RELATED VIDEO: Jameela Jamil Applauds Khloé Kardashian for Deleting Diet Shake Instagram Ad: ‘There Is Hope’

Jamil’s tweets inspired hundreds of people to open up about their own skin conditions, which the actress supported in another tweet.

“Shout out to all the utter babes in this thread talking about embracing their scars and marks and skin conditions and wearing them proudly,” she said. “I know it’s hard, and it took me a bit of time to do it myself, but gosh it’s SO f—ing liberating when you do. Love you all.”

“Amazing tweets and stories from you all tonight. Thank you for sharing,” she continued. “We are all growing up in a society that continuously finds new ways to make us hate ourselves so that we will buy things to fix what was never broken. It’s hard, but we push on together. Well done us.”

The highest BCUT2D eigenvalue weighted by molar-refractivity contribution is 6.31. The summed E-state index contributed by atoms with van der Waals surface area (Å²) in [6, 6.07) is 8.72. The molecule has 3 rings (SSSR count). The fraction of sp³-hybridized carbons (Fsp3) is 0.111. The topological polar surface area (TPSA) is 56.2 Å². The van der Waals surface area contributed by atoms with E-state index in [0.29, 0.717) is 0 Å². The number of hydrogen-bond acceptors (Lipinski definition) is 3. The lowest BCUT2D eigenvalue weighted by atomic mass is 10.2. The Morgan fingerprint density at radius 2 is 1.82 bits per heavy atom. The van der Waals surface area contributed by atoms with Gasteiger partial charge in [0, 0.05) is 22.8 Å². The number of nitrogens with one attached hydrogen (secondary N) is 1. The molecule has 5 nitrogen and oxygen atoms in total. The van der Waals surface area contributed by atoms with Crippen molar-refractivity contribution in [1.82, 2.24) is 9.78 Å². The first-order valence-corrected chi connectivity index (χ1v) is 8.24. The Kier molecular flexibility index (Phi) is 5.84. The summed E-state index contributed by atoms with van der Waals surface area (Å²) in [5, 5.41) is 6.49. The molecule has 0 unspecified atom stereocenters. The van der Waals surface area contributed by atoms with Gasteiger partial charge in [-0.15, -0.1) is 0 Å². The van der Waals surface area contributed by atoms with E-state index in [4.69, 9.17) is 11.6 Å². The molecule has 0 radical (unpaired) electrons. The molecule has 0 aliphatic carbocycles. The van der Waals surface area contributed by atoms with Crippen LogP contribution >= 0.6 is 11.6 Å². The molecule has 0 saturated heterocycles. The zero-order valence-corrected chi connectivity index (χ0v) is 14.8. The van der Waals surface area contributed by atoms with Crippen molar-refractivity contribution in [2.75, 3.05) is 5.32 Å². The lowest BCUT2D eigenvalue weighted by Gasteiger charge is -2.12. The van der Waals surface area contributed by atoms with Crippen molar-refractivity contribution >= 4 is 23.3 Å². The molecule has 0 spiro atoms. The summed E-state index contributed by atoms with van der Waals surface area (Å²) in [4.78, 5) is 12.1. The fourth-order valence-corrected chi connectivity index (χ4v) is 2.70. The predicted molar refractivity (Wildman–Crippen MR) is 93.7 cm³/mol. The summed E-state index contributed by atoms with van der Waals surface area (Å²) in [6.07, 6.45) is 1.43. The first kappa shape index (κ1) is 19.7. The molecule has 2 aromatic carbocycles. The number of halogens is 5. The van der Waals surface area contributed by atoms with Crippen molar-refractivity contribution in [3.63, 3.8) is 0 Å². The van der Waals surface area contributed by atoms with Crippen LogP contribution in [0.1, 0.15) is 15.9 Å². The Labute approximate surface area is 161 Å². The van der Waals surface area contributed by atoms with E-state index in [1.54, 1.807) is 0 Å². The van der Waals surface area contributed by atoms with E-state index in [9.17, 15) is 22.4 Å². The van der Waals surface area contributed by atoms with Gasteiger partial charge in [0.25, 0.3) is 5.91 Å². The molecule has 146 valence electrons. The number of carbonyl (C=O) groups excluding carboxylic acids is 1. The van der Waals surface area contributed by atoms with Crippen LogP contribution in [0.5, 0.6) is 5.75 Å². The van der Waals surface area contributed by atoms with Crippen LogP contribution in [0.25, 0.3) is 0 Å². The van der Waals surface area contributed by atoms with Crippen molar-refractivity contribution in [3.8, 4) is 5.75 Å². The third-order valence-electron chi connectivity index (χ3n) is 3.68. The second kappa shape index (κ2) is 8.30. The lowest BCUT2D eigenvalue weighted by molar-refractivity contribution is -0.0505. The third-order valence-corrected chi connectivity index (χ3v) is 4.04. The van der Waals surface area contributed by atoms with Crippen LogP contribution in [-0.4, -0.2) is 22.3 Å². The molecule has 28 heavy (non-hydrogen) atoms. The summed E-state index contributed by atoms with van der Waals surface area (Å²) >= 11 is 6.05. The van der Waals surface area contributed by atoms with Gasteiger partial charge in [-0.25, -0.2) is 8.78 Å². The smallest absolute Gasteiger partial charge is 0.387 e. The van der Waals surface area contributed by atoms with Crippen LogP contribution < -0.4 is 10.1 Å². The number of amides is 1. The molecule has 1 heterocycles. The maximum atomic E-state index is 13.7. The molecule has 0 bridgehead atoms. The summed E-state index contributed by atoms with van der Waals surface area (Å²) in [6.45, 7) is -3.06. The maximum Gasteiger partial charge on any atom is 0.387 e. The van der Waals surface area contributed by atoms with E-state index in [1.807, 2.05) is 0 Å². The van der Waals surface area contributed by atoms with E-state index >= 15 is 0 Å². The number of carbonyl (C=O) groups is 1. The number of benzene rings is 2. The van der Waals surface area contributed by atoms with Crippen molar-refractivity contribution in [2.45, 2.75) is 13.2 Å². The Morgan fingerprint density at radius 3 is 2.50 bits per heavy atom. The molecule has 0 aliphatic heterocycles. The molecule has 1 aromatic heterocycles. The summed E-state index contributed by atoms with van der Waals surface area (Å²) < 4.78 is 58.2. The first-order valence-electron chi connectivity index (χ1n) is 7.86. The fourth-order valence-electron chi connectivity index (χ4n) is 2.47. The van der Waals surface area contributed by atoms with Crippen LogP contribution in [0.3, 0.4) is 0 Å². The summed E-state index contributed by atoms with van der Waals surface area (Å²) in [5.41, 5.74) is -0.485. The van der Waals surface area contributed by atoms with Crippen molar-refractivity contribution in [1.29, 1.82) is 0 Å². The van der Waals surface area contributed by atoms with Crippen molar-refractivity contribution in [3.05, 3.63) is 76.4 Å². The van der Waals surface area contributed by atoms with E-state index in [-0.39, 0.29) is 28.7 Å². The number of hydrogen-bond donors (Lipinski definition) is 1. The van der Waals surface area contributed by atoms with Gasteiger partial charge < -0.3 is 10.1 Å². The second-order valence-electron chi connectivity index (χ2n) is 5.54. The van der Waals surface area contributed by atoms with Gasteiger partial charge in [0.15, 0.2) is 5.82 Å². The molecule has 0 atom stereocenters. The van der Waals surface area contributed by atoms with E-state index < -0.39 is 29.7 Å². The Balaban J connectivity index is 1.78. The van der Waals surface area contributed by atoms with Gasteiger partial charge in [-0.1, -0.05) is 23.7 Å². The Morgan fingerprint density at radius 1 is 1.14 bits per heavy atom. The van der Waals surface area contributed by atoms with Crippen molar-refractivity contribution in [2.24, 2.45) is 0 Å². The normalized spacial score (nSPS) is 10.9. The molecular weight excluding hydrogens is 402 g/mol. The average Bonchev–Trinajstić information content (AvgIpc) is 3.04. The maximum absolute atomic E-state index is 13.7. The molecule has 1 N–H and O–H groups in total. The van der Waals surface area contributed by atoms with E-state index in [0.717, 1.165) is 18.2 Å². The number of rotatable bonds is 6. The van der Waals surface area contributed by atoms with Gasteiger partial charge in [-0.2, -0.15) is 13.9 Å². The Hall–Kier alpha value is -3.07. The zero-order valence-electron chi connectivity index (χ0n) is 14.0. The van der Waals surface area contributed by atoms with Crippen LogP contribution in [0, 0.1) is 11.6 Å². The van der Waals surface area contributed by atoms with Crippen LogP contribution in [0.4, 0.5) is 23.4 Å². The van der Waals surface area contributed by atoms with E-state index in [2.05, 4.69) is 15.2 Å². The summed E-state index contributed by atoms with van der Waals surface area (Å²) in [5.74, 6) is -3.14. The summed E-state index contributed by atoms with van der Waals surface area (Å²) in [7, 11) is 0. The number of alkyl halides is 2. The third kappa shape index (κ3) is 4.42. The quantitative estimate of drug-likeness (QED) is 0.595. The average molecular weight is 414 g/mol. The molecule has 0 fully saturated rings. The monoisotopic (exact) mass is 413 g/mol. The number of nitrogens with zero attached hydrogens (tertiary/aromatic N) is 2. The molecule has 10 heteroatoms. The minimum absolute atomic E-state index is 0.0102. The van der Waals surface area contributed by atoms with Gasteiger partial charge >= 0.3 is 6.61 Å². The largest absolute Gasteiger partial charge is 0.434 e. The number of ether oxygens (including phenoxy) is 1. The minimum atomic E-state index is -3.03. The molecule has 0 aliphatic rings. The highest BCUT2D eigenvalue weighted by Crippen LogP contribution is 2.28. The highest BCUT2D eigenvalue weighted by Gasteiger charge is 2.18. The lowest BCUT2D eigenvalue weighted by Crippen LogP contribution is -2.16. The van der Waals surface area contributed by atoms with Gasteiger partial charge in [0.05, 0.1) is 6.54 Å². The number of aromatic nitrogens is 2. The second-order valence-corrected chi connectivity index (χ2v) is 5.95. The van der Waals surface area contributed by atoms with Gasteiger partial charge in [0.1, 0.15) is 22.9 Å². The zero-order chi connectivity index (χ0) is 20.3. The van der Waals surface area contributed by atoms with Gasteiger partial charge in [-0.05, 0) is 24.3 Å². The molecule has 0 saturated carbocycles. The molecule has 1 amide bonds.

Jamil has been open about her Ehlers Danlos Syndrome and stretch marks in the past. She said that she specifically asks magazine editors not to edit out her stretch marks when she does photoshoots, and in April wrote on Instagram that they are a “normal, beautiful thing.”

“I have stretch marks all over my body and I hereby rename them all Babe Marks,” she said. “They are a sign my body dared to take up extra space in a society that demands our eternal thinness. They are my badge of honor for resisting society’s weaponizing of the female form.”

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You Won’t Believe How Much Elizabeth Holmes Has Changed

You Won’t Believe How Much Elizabeth Holmes Has Changed

Photo: Taylor Hill/Getty Images.

Once upon a time,

Elizabeth Holmes

was America’s youngest self-made female billionaire and the head of biotech company

Theranos

, which promised new blood-testing procedures that would revolutionize health care. But, beginning in 2015, the cracks in

Holmes’ tech empire

and veneer of prestige started to show, with reports trickling out that the level of technology she championed was “exaggerated” at best. In 2018, Holmes was formally indicted on